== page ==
King’s work has appeared in magazines such as The Cream
City Review, New Delta Review, The Laurel Review and The Chattahoochee
Review. She received her MFA from Bowling Green State University and currently
resides and teaches in Ohio.
Chip Livingston’s fiction and poetry have appeared most recently in Apalachee Review, Barrow Street, McSweeney’s, Mississippi Review, Ploughshares, Rhino, and Smartish Pace. He lives in New York City.
James Magorian’s recent poems appear in Denver Quarterly, The North American Review, and The Upstart Crow: A Shakespeare Journal. His latest novel is Hearts of Gold and his most recent book of poetry is Littorals.
Courtney Mandryk has poems included in The Michigan Quarterly Review, The Southeast Review, DIAGRAM, and Good Foot, among others. She received her MFA in Poetry from the University of Michigan and is a candidate for an MFA in Visual Art from Cranbrook Academy of Art.
James Davis May is a native of Pittsburgh, and is currently enrolled in the MFA program at the University of Houston. His poems have appeared or are forthcoming in the Texas Review, the Atlanta Review, and Sojourn.
When Jeffrey McRae isn’t teaching at Massachusetts College of Liberal Arts, he’s drumming in JazzX, southern Vermont’s and the Berkshire’s hippest quartet. His poems have appeared in RATTLE, Pool, and Hayden’s Ferry Review among others. He lives in Bennington, Vermont with his wife and son.
Janie Miller is a painter with a nomadic, military-brat background. She is currently earning her MFA in creative writing from the University of North Carolina Wilmington, and is working on an exhibition-style art show that explores the relationship between language and image.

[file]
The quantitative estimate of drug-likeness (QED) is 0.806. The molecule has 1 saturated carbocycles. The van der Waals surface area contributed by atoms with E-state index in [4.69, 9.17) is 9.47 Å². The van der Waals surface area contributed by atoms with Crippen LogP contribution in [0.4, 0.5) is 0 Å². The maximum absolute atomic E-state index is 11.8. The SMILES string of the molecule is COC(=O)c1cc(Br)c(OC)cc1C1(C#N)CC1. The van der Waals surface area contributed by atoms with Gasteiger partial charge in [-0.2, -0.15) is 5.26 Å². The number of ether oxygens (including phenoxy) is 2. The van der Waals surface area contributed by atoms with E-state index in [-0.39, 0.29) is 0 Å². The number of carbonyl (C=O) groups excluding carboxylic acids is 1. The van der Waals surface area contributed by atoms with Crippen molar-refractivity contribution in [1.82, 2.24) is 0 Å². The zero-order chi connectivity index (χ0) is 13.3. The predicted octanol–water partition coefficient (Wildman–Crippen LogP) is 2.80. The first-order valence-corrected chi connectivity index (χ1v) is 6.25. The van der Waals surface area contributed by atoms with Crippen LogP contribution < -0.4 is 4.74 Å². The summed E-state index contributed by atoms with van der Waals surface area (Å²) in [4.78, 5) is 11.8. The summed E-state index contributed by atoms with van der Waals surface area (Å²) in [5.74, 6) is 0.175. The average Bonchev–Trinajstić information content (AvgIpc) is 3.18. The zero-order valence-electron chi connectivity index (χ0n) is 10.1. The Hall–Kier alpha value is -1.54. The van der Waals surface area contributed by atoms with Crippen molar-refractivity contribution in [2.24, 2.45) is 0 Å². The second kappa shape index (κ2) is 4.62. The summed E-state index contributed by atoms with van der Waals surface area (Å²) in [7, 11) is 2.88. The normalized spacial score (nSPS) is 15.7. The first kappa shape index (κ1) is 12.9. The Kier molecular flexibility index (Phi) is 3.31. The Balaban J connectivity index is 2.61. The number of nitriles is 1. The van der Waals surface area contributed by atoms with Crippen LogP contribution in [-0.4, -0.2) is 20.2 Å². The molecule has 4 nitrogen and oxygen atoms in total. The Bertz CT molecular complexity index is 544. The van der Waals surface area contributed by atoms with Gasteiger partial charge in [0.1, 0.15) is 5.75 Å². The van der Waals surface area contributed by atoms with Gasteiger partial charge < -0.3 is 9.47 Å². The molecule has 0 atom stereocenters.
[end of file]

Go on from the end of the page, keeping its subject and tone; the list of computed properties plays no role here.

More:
Keith Montesano is completing his MFA in poetry at Virginia Commonwealth University. In 2006 his work was nominated for two Pushcart Prizes, and other poems have recently appeared or are forthcoming in Crab Orchard Review, Redivider, Diner, Redactions: Poetry & Poetics, Pebble Lake Review, Copper Nickel, Verse Daily, and elsewhere.
Anne Britting Oleson lives and writes from the mountains of central Maine. Her work has appeared in such places as Exit 13, Poetry Motel, Confluence, The Tulane Review, and Valparaiso Poetry Review. Her first book of poetry, The Beauty of It, is scheduled for publication in 2007.
Riggle writes novels and short stories in Michigan, with short
fiction previously published in the e-zines The Scruffy Dog Review, Espresso
Fiction, Net Author’s E2K, and Literary Mama, where she also serves
as an editorial assistant for fiction.
J. Chris Rock is an alumnus of Denver’s Lighthouse Writers Workshop. Recently nominated for a Pushcart Prize, his short fiction has been featured in Hobart, Barrelhouse, Opium, McSweeney’s Internet Tendency, The Science Creative Quarterly and Wild Blue Yonder, the in-flight magazine of Frontier Airlines.
Shane Seely is a Senior Lecturer in the English Department at Washington University in St. Louis. Poems have recently appeared in Prairie Schooner and Southern Poetry Review, among other journals. His manuscript, The Snowbound House, was a finalist in 2006 for the University of Arkansas Poetry Series and the New Issues Press First Book Prize.
Patty Seyburn has published two books of poems: Mechanical Cluster (Ohio State University Press, 2002) and Diasporadic (Helicon Nine Editions, 1998). She is an assistant professor at California State University, Long Beach, and co-editor of POOL: A Journal of Poetry, based in Los Angeles.
Wendy Shreffler received her MBA from Oklahoma Christian University. “After Balthus’ Girl and Cat” is her first published poem.
Onna Solomon’s writing has appeared in 32 Poems, Diner, Van Gogh’s Ear, and Punk Planet, but her only critical acclaim was a restaurant review in the Toledo City Paper. Tom Szor wrote, “Special mention must be made to our server, Onna, who with style and a smile, waited on us exceptionally well, engaging us with her trenchant insights into the existential condition of life, love and dining, enhancing our already well-presented table.”
Spera’s first collection of poems, The Standing Wave, was
selected for the 2002 National Poetry Series and also received the 2004
Literary Book Award for Poetry from PEN USA-West. He lives in Los Angeles.
Matt Williamson lives in Iowa City, where he teaches legal writing at the University of Iowa College of Law. His fiction has been published or is forthcoming in Gulf Coast, The Portland Review, and Barrelhouse.